Stars twinkling in a clear sky this early Thursday on California’s north coast with an unusually-strong breeze, too.
A warm-like wind I might add.
Although we’re not supposed to keep our high temperatures — we topped 85 degrees yesterday, a virtual heat wave for us — the weather is forecast to be pretty and calm until the weekend.
Not like some parts of the US — heavy rain and tornadoes elsewhere, so we’re pretty fortunate.
Our planet earth is in horrible shape. Beyond what our environment is doing, climate change and all, we have really, really screwed the hootch, which by-the-way, is our only home. We humans are one nasty, self-centered bunch of assholes.
Nearly half of Americans breath polluted air, according to a new study, with three-fourths of us Californians living in smog-foul cities.
(Illustration found here).
Our air sucks:
Even though the report marks an improvement in air quality over previous years, the findings seem objectively dismal.
Per the study, 8.9 percent of U.S. citizens live in the most polluted American cities and 22 out of the 25 most ozone-polluted cities had more high ozone days on average than in 2013.
In California, the Los Angeles Times reports, 77 percent of state residents live in counties with unhealthy air.
Not surprisingly, the most polluted areas include the country’s densely-populated metropolises.
The report ranked the 25 most polluted areas in each of three categories: highest ozone levels, most year-round particle pollution, and most short-term particle pollution.
Los Angeles, New York City and Chicago appeared on each list, as did Fresno and Pittsburgh.
Los Angeles was the worst city in terms of ozone pollution overall, followed by Visalia, Bakersfield and Fresno, respectively.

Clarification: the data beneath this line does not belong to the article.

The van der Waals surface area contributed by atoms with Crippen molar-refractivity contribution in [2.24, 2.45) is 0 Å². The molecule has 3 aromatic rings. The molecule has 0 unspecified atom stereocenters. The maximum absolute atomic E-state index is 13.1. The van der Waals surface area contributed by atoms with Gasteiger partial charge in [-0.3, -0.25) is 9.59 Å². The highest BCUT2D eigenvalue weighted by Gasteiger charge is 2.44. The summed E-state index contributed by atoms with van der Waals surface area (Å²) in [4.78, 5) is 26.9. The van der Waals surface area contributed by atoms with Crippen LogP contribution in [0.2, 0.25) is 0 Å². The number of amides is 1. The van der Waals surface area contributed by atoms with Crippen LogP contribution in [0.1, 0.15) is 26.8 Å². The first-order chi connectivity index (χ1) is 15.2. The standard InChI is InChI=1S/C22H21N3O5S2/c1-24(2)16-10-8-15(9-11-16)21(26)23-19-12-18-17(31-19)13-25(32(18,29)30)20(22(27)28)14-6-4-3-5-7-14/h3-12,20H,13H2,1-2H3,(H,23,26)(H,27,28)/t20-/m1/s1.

The top (or lowest) four spots in terms of both year-round and short-term particle pollution were filled by Fresno, Visalia, Bakersfield and LA, respectively.
Well, respectively pardon us — this state’s San Joaquin Valley is a hellish nightmare. I lived there in the 1980s (Fresno, Visalia, etc.) and the air was shitty even then. But 25 years of more bullshit and, dude, where’s my lungs?
And it’s not shit in the air — shit everywhere.
Even in deepest depths of the earth’s oceans. A major European survey of the world’s seabeds found trash of all kinds piled-up all over — plastic, of course, is the most-popular trash, along with abandoned fishing junk (75 per cent of the trash), but also included glass, metal, clothing and pottery:
“This survey has shown that human litter is present in all marine habitats, from beaches to the most remote and deepest parts of the oceans,” said Dr Kerry Howell, Associate Professor at Plymouth University’s Marine Institute.
“Most of the deep sea remains unexplored by humans and these are our first visits to many of these sites, but we were shocked to find that our rubbish has got there before us.”
Dr Howell described the large quantity of litter reaching the deep ocean floor as “a major issue worldwide.”
“Our results highlight the extent of the problem and the need for action to prevent increasing accumulation of litter in marine environments,” she said.
“The simplest solution to the problem is to stop litter entering the marine environment in the first place.”